At first glance a visitor to New York City might think that the memories of September 11th 2001 are only contained at the official 9/11 Memorial, two beautiful acre-sized pools with the names of each and every life lost on that day along their rims, and an elaborately detailed museum that could take an entire day to walk through. These are located at the base of the new One World Trade Center, or “Freedom Tower,” a stunning 104-story structure that was built taller and stronger than the original Twin Towers. It dominates the sky over downtown New York, standing at exactly 1,776 feet, matching the same year our Declaration Of Independence was signed.
As incredible of a tribute as the memorial is, I have discovered this is not the only place New York City keeps its memories.
What has proved to be the greatest reminder of 9/11 that I’ve experienced so far are the people who survived.
This collection of retellings started with a conversation with a new coworker as we were on our way to have lunch not far from the Freedom Tower. I suggested that we get our lunch to-go and eat it sitting at the benches near the pools at the memorial site because it was a nice day out. She began walking quickly past the area, so I followed.
“I’m not going over there,” she said sharply. “I never will.”
I pressed further and she told me why, hesitantly at first. I gained a new understanding of what it was actually like on that day, an understanding that I could never get from watching a documentary or reading a news story, or even remembering what I saw that morning on television from Southern California. As I’ve spoken with more long time residents of the city, the topic has always come up. Sometimes organically and sometimes, if I feel it’s appropriate, I simply ask.
Again and again, New Yorkers told me their survival stories. Eventually, I started writing them down. Some of them are sad, or disturbing, or heartbreaking. Most of them are all of this. In the past, most of the accounts I’d heard from survivors of 9/11 were those collected in the immediate days and months that followed the actual event. What struck me about the stories I personally heard is that even though they are being told 16 years later, the memories for these people are just as vivid as the day they happened. I have not included anyone’s name, mostly because the firefighters I spoke with asked me not to, and also because these stories are so gut-wrenching and personal that I felt it best to keep them anonymous. Here they are, starting with my coworker’s recount as she hurried me past the memorial she just couldn’t bear to enter:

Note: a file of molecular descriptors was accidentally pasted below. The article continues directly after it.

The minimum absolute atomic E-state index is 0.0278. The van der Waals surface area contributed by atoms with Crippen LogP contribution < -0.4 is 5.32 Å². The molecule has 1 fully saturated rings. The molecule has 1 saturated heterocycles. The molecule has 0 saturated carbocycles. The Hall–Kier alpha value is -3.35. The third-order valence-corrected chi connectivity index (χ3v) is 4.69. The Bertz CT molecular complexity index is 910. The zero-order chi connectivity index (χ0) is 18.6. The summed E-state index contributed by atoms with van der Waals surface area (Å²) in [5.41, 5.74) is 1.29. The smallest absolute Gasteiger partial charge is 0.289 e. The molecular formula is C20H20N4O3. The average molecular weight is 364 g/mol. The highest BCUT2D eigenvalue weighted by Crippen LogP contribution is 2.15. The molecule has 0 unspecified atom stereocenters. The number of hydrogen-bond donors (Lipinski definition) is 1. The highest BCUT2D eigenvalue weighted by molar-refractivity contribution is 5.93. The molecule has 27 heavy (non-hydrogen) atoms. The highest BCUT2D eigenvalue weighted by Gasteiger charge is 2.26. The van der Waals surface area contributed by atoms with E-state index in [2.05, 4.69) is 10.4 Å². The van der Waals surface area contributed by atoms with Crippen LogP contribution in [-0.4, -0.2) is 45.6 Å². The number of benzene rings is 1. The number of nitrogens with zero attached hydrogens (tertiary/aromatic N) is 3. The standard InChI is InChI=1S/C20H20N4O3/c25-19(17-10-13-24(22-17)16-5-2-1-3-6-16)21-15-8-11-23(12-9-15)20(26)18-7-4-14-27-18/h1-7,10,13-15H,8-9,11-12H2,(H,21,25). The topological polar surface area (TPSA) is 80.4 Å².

“I’m in a trauma survivor’s group. It’s because of 9/11, because of the things I saw.I remember looking up, it was like a movie. I thought, ‘oh they are making a movie.'”
She glances up at the freedom tower and looks away quickly, her tone suddenly becoming more focused and intense, as though she needs to get past this next bit of information in a hurry.
“I saw paper flying out of the windows of the first tower. I thought it was weird that they would be throwing paper out the windows. But the paper was falling quickly, and that’s when I realized it wasn’t paper at all. It was people, and they were jumping to their deaths. That’s when I ran.”
Where did you go?
“I don’t know. Just away from it. Everyone was just standing there watching, and I wanted to get away. A woman saw me running and I must have looked like something else, because she grabbed me and told me to come into her apartment and I did. And I stayed there and went to sleep. I think I was in shock. I don’t know who she was and I never saw her again.”
Where did you go when you left?
“I walked home. You couldn’t see the street anymore; there was dust and ash everywhere. And the whole city was empty, like a ghost town.”
I was in jersey, just across the river. I was on my way into Manhattan and they shut all the trains down. My dad called me and asked if I was ok. I didn’t know what had happened so I told him that of course I was ok. When I came out of the train and looked across at Manhattan I could see it.”
“Well, nothing. Where the towers had been, there was nothing there anymore, just smoke.”
What did you do then?
“There was nothing you could do, really. You just had to wait. No one could get in or out of Manhattan. Here’s what I remember most: where I was, in jersey, they had set up a medical aid area. It was big, took up all the grass in Liberty State Park. And I went over there with the rescue workers and they were waiting for victims to be brought over. They were preparing for a lot of people.”